My journey into this fascinating realm began during my postgraduate research in Dr. Pallavi Gopal’s lab at Yale, where I delved into the intricate world of mRNA and RNA-binding proteins (RBPs) in the context of neurodegenerative diseases. I became captivated by the complexities of ALS, characterized by the mislocalization and aggregation of TDP-43, an RBP crucial for post-transcriptional RNA processing. My research uncovered complex interactions between TDP-43 and Ataxin-2, a polyglutamine (polyQ)-containing RBP also implicated in ALS. I found that Ataxin-2 polyQ expansions aberrantly sequester TDP-43, disrupt dynamic anterograde transport of TDP-43 ribonucleoprotein (RNP) condensates along axons, and increase their propensity to transform into pathologic aggregates. I discovered that translation of mRNAs critical for axonal and cytoskeletal integrity was suppressed in neurons expressing Ataxin-2 with polyQ expansions, providing mechanistic insights into the distal axonopathy associated with neurodegeneration.

Now, as a graduate student in Dr. Junjie Guo’s lab, I continue fueling my passion for RNA research. Working with Suzhou Yang, another graduate student, we discovered the mechanism by which an intronic nucleotide repeat expansion (NRE) in the C9ORF72 gene may encode toxic dipeptide repeat proteins in ALS and frontotemporal dementia (FTD). By capturing and sequencing NRE-containing RNAs from patient-derived cells, we elucidated that the C9ORF72 NRE is exonized by the usage of downstream 5ʹ splice sites and exported from the nucleus in a variety of aberrantly spliced mRNA isoforms. We also found that C9ORF72 aberrant splicing was substantially elevated in both in vitro differentiated motor neurons and post-mortem brain tissues. Following up on this work, I aim to identify common RNA risk factors that may unify ALS/FTD and other age-related neurodegenerative diseases, using directly differentiated neurons and organoid models that can preserve the epigenetic age of individuals. My goal is to understand the role of mRNA (mis)splicing in both convergent and divergent disease phenotypes.

Through the years my passion for RNA research has only intensified. Becoming part of the Joan and Tom Steitz RNA Fellows Program would serve as a catalyst for my future discoveries and broaden my horizon as an RNA biologist. By unraveling the molecular intricacies of RNA dysregulation, I aim to lay the groundwork for future development of targeted therapeutics and effective interventions in the relentless battle against neurodegenerative diseases.

Ningning Zhang

RNA biology and glycobiology were considered domains exclusive to each other until the discovery of glycoRNA in 2021. In recent studies, RNAs, including glycoRNAs, has been identified on mammalian cell surface, a topologically distinct space from the nucleus/cytoplasm, where the majority of cellular RNAs are traditionally found. Those findings raise numerous intriguing questions: What are the functions of cell surface RNA/glycoRNA? How are those RNAs transported and located on cell membrane? What is the chemical nature of glycoRNA... Addressing these questions will undoubtedly be of paramount importance for both the science and RNA society.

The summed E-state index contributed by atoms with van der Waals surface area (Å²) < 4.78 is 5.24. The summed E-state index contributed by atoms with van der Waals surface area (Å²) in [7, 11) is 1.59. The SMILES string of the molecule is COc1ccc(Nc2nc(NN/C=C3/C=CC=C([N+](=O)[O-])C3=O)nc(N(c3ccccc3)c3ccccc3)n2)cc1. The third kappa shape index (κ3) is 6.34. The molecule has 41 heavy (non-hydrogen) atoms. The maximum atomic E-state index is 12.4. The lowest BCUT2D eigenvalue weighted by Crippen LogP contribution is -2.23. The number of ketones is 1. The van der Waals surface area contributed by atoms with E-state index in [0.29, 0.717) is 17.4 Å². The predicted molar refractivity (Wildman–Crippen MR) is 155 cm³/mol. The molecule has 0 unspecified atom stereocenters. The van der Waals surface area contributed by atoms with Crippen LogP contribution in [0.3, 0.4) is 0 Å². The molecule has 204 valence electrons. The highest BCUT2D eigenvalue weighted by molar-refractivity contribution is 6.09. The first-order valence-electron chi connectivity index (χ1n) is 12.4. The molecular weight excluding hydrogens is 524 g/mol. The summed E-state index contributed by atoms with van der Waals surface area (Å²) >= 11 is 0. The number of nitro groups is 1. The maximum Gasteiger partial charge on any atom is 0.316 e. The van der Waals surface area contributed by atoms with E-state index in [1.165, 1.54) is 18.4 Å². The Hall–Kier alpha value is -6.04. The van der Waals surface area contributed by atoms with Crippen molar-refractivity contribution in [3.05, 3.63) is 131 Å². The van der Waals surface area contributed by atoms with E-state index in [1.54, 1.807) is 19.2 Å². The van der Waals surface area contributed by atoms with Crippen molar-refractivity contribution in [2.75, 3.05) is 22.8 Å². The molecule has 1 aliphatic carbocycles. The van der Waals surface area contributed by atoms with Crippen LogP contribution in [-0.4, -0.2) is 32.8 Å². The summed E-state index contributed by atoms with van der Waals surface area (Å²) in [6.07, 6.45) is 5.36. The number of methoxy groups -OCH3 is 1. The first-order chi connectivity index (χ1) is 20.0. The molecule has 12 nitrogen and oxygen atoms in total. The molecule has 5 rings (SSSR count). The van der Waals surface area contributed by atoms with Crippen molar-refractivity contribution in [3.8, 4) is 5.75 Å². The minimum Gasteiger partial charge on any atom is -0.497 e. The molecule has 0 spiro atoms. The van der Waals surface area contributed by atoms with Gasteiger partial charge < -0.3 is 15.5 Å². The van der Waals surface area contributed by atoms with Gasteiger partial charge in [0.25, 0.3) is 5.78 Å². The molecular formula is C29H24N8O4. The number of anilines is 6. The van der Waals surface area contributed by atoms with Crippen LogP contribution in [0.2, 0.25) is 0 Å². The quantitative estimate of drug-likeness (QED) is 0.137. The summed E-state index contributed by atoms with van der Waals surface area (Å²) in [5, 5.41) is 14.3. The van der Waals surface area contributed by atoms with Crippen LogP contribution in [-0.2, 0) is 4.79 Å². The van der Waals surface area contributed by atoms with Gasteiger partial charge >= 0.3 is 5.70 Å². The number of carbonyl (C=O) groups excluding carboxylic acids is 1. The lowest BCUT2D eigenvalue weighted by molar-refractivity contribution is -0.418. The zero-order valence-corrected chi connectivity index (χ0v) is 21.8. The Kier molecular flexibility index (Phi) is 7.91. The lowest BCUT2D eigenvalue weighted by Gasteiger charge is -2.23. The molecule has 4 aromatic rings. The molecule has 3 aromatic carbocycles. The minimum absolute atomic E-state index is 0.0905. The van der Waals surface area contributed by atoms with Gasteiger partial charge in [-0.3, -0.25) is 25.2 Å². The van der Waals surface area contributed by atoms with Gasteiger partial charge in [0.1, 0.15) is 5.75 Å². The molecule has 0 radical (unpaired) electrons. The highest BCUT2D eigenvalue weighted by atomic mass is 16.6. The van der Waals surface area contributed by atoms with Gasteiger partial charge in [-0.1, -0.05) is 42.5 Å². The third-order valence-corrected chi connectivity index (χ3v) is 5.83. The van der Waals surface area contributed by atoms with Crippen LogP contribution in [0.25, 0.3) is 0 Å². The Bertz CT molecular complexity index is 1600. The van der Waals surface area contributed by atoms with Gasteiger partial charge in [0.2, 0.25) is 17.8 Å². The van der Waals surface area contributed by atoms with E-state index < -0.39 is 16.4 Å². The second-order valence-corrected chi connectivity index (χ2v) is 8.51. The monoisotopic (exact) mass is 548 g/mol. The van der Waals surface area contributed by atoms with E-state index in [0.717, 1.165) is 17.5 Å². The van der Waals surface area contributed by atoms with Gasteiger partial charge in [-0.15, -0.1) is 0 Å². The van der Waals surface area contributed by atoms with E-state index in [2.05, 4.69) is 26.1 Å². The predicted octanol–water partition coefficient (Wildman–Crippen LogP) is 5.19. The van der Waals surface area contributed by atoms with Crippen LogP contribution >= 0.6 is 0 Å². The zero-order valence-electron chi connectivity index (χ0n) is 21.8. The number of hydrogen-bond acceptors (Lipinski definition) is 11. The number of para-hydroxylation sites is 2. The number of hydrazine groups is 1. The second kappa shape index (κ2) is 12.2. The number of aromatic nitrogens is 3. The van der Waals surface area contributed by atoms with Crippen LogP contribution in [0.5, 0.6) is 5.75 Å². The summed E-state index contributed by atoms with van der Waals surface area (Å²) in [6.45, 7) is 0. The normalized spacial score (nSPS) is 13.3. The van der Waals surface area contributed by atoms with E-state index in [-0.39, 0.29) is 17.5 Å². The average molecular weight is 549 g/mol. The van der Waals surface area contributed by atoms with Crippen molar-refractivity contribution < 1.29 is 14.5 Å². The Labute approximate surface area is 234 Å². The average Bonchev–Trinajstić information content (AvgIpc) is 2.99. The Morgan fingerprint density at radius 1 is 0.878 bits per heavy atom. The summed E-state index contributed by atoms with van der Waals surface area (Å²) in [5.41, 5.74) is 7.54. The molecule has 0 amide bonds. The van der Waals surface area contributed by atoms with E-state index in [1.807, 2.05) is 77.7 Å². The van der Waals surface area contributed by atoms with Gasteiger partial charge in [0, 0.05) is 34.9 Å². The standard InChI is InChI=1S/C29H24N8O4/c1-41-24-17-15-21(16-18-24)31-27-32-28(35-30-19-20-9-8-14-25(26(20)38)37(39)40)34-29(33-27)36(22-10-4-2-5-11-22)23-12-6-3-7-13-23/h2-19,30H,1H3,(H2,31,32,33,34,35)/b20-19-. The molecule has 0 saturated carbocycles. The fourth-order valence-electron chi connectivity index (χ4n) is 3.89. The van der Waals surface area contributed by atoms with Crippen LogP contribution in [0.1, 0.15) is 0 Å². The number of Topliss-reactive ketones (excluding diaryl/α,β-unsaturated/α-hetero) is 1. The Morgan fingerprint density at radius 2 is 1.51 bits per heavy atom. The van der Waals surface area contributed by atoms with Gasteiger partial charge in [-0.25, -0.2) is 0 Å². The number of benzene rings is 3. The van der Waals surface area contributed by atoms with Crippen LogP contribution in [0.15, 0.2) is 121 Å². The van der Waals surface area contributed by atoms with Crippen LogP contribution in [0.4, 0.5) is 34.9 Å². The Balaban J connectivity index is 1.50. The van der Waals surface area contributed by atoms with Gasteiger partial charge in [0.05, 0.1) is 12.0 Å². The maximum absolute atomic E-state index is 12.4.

Since joining the Lu lab in 2021, I used neutrophil to study the cell surface RNAs/glycoRNAs. My recent study revealed the critical role of cell surface RNAs in neutrophil recruitment to inflammatory sites. Neutrophils contain glycoRNAs, primarily small RNAs mapping to noncoding transcripts. These glycoRNAs, predominantly located on the cell surface, play a vital role in governing the initial capture and rolling of neutrophils on blood vessel walls through the recognition by endothelial P-seletin. I also found that glycoRNAs are surprisingly stable, they are produced and transported to cell surface in a cell autonomous manner. Knockdown of murine Sidt RNA transporters genes, abolishes neutrophil glycoRNAs and functionally mimics the loss of cell surface RNAs. In summary, our study illustrates the biological importance of cell surface glycoRNAs, shedding light on the regulatory pathway governing glycoRNA production.

As the cell surface RNA/glycoRNA field is at nascent stage, many exciting questions require future explorations to address. My focus will center on several key aspects, including deciphering the code for RNA glycosylation, identifying specific types of glycoRNA that interact with P-selectin, understanding the chemical nature of glycoRNAs, developing methods for labeling and imaging cell surface RNA/glycoRNA in situ, investigating the mechanisms through which glycoRNA is anchored on the cell membrane (I have some evidence that glycoRNA is most likely protected by protein binding) and setting standard for glycoRNAs purification/sequencing. Given that glycoRNAs can be found in many cell types, which is corroborated by our unpublished observations, I speculate that glycoRNAs could play important functions across multiple cell types and in multiple biological settings. Studying cell surface RNA/glycoRNA will open new perspectives for understanding hidden aspects of RNA biology and contribute to RNA society.

Joan and Tom Steitz RNA Fellows

Class of 2023

  • Kyrillos Abdallah
  • Sudheesh Allikka Parambil
  • Amer Balabaki
  • Kevin Chen
  • Annsea Park
  • Emily Sutton
  • Gaëlle Talross

How to Apply


All current Yale undergraduate, Graduate and Post-doctoral Researchers are eligible.


The application for the 2025 Steitz RNA Fellows will open in November 2024 and will be due on February 1, 2025. Please contact with any questions.


A committee of three RNA Center Faculty members will evaluate and select awardees based on the submitted materials.

Please direct questions about the application to (not a member of the selection committee).